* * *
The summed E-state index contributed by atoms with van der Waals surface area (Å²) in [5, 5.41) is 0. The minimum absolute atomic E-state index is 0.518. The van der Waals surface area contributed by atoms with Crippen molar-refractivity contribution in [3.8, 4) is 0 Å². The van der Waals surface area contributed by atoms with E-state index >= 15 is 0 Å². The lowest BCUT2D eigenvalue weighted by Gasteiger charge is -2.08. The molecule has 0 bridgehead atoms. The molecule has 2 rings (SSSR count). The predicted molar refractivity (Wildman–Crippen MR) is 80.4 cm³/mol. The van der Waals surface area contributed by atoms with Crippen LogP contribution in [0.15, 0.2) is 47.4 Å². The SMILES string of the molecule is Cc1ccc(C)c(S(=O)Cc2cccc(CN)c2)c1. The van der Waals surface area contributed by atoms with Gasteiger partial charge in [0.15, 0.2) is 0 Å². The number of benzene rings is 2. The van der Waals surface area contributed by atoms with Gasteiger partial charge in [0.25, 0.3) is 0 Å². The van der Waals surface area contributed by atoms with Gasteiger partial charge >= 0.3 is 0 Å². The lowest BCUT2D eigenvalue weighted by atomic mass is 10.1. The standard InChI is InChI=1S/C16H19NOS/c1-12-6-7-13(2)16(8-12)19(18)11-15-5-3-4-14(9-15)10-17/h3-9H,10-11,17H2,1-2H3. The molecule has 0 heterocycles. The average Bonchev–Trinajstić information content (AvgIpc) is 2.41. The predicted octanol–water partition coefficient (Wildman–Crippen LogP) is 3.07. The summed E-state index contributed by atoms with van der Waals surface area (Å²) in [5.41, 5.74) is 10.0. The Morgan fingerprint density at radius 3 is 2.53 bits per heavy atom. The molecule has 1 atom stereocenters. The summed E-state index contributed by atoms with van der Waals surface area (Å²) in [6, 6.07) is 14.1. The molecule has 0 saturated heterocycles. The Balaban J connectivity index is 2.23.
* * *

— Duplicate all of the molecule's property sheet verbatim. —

The summed E-state index contributed by atoms with van der Waals surface area (Å²) in [5, 5.41) is 0. The minimum absolute atomic E-state index is 0.518. The van der Waals surface area contributed by atoms with Crippen molar-refractivity contribution in [3.8, 4) is 0 Å². The van der Waals surface area contributed by atoms with E-state index >= 15 is 0 Å². The lowest BCUT2D eigenvalue weighted by Gasteiger charge is -2.08. The molecule has 0 bridgehead atoms. The molecule has 2 rings (SSSR count). The predicted molar refractivity (Wildman–Crippen MR) is 80.4 cm³/mol. The van der Waals surface area contributed by atoms with Crippen LogP contribution in [0.15, 0.2) is 47.4 Å². The SMILES string of the molecule is Cc1ccc(C)c(S(=O)Cc2cccc(CN)c2)c1. The van der Waals surface area contributed by atoms with Gasteiger partial charge in [0.15, 0.2) is 0 Å². The number of benzene rings is 2. The van der Waals surface area contributed by atoms with Gasteiger partial charge in [0.25, 0.3) is 0 Å². The van der Waals surface area contributed by atoms with Gasteiger partial charge >= 0.3 is 0 Å². The lowest BCUT2D eigenvalue weighted by atomic mass is 10.1. The standard InChI is InChI=1S/C16H19NOS/c1-12-6-7-13(2)16(8-12)19(18)11-15-5-3-4-14(9-15)10-17/h3-9H,10-11,17H2,1-2H3. The molecule has 0 heterocycles. The average Bonchev–Trinajstić information content (AvgIpc) is 2.41. The predicted octanol–water partition coefficient (Wildman–Crippen LogP) is 3.07. The summed E-state index contributed by atoms with van der Waals surface area (Å²) in [5.41, 5.74) is 10.0. The Morgan fingerprint density at radius 3 is 2.53 bits per heavy atom. The molecule has 1 atom stereocenters. The summed E-state index contributed by atoms with van der Waals surface area (Å²) in [6, 6.07) is 14.1. The molecule has 0 saturated heterocycles. The Balaban J connectivity index is 2.23.